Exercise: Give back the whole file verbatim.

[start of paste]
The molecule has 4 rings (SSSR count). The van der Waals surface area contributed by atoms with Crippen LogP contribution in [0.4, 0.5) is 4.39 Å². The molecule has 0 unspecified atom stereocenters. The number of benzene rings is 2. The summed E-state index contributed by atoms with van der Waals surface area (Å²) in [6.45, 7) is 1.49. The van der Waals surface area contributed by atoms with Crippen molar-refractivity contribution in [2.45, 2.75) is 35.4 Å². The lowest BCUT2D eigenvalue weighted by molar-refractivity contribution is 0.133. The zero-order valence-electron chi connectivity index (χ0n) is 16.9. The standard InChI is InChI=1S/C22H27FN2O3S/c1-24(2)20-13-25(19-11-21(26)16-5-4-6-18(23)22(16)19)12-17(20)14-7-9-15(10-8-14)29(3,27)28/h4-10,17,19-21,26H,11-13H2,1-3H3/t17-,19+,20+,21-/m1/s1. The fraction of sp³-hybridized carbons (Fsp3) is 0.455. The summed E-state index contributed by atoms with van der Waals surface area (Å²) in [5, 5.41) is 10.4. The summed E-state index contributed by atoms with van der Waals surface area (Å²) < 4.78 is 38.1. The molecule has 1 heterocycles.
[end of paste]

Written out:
The molecule has 4 rings (SSSR count). The van der Waals surface area contributed by atoms with Crippen LogP contribution in [0.4, 0.5) is 4.39 Å². The molecule has 0 unspecified atom stereocenters. The number of benzene rings is 2. The summed E-state index contributed by atoms with van der Waals surface area (Å²) in [6.45, 7) is 1.49. The van der Waals surface area contributed by atoms with Crippen molar-refractivity contribution in [2.45, 2.75) is 35.4 Å². The lowest BCUT2D eigenvalue weighted by molar-refractivity contribution is 0.133. The zero-order valence-electron chi connectivity index (χ0n) is 16.9. The standard InChI is InChI=1S/C22H27FN2O3S/c1-24(2)20-13-25(19-11-21(26)16-5-4-6-18(23)22(16)19)12-17(20)14-7-9-15(10-8-14)29(3,27)28/h4-10,17,19-21,26H,11-13H2,1-3H3/t17-,19+,20+,21-/m1/s1. The fraction of sp³-hybridized carbons (Fsp3) is 0.455. The summed E-state index contributed by atoms with van der Waals surface area (Å²) in [5, 5.41) is 10.4. The summed E-state index contributed by atoms with van der Waals surface area (Å²) < 4.78 is 38.1. The molecule has 1 heterocycles.